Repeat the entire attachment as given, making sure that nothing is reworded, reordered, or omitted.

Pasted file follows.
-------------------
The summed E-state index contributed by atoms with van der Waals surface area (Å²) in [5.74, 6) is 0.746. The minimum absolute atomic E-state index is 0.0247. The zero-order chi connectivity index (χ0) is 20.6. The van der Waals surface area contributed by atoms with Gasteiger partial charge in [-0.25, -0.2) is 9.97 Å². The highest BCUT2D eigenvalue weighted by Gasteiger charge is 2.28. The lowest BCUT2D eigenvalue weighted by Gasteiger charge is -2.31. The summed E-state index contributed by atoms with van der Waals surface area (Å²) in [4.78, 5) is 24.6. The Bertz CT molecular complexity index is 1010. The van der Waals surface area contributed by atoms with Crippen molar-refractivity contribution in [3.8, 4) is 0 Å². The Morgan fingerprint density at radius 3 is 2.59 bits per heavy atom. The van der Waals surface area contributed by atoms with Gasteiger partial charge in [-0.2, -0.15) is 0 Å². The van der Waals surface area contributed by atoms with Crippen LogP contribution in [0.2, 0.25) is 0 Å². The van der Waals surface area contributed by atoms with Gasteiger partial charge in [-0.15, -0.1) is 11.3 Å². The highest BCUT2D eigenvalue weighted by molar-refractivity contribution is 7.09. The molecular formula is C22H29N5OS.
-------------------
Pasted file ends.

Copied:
The summed E-state index contributed by atoms with van der Waals surface area (Å²) in [5.74, 6) is 0.746. The minimum absolute atomic E-state index is 0.0247. The zero-order chi connectivity index (χ0) is 20.6. The van der Waals surface area contributed by atoms with Gasteiger partial charge in [-0.25, -0.2) is 9.97 Å². The highest BCUT2D eigenvalue weighted by Gasteiger charge is 2.28. The lowest BCUT2D eigenvalue weighted by Gasteiger charge is -2.31. The summed E-state index contributed by atoms with van der Waals surface area (Å²) in [4.78, 5) is 24.6. The Bertz CT molecular complexity index is 1010. The van der Waals surface area contributed by atoms with Crippen molar-refractivity contribution in [3.8, 4) is 0 Å². The Morgan fingerprint density at radius 3 is 2.59 bits per heavy atom. The van der Waals surface area contributed by atoms with Gasteiger partial charge in [-0.2, -0.15) is 0 Å². The van der Waals surface area contributed by atoms with Crippen LogP contribution in [0.2, 0.25) is 0 Å². The van der Waals surface area contributed by atoms with Gasteiger partial charge in [-0.15, -0.1) is 11.3 Å². The highest BCUT2D eigenvalue weighted by molar-refractivity contribution is 7.09. The molecular formula is C22H29N5OS.